Voices that help us see ourselves not first and foremost as black or white or Asian or Latino; not as gay or straight, immigrant or native born; not Democrat or Republican; but as Americans first, bound by a common creed.
Voices Dr. King believed would have the final word — voices of unarmed truth and unconditional love. And they’re out there, those voices. They don’t get a lot of attention. They don’t seek a lot of fanfare, but they’re busy doing the work this country needs doing
I see them everywhere I travel in this incredible country of ours. I see you, the American people. And in your daily acts of citizenship, I see our future unfolding.
I see it in the worker on the assembly line who clocked extra shifts to keep his company open, and the boss who pays him higher wages instead of laying him off.
I see it in the Dreamer who stays up late at night to finish her science project, and the teacher who comes in early, maybe with some extra supplies that she bought, because she knows that that young girl might someday cure a disease.
I see it in the American who’s served his time, made bad mistakes as a child, but now is dreaming of starting over, and I see it in the business owner who gives him that second chance; the protester determined to prove that justice matters; and the young cop walking the beat, treating everybody with respect, doing the brave, quiet work of keeping us safe.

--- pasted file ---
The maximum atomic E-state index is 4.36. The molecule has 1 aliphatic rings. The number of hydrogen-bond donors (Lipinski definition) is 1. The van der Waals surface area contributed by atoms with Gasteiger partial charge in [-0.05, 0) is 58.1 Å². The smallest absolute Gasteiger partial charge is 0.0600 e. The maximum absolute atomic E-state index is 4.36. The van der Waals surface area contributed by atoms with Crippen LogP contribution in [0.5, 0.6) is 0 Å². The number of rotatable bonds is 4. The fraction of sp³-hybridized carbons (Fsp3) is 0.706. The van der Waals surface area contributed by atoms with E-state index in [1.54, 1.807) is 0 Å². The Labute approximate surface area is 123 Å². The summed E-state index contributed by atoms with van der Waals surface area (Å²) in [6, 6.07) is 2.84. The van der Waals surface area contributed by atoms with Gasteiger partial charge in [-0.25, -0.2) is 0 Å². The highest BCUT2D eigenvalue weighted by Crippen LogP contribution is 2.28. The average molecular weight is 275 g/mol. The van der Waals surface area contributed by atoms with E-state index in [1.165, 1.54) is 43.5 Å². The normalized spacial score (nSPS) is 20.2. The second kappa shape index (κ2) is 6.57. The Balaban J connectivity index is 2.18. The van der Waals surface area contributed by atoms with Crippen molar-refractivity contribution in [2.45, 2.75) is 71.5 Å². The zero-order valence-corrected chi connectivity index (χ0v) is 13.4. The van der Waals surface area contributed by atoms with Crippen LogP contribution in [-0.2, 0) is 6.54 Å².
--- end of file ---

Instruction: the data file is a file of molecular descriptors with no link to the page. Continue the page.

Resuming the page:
I see it in the soldier who gives almost everything to save his brothers, the nurse who tends to him until he can run a marathon, the community that lines up to cheer him on. It’s the son who finds the courage to come out as who he is, and the father whose love for that son overrides everything he’s been taught.
I see it in the elderly woman who will wait in line to cast her vote as long as she has to; the new citizen who casts his vote for the first time; the volunteers at the polls who believe every vote should count, because each of them, in different ways, know how much that precious right is worth.
That’s the America I know. That’s the country we love. Clear- eyed, big-hearted, undaunted by challenge, optimistic that unarmed truth and unconditional love will have the final word. That’s what makes me so hopeful about our future.
I believe in change because I believe in you, the American people. And that’s why I stand here, as confident as I have ever been, that the state of our Union is strong.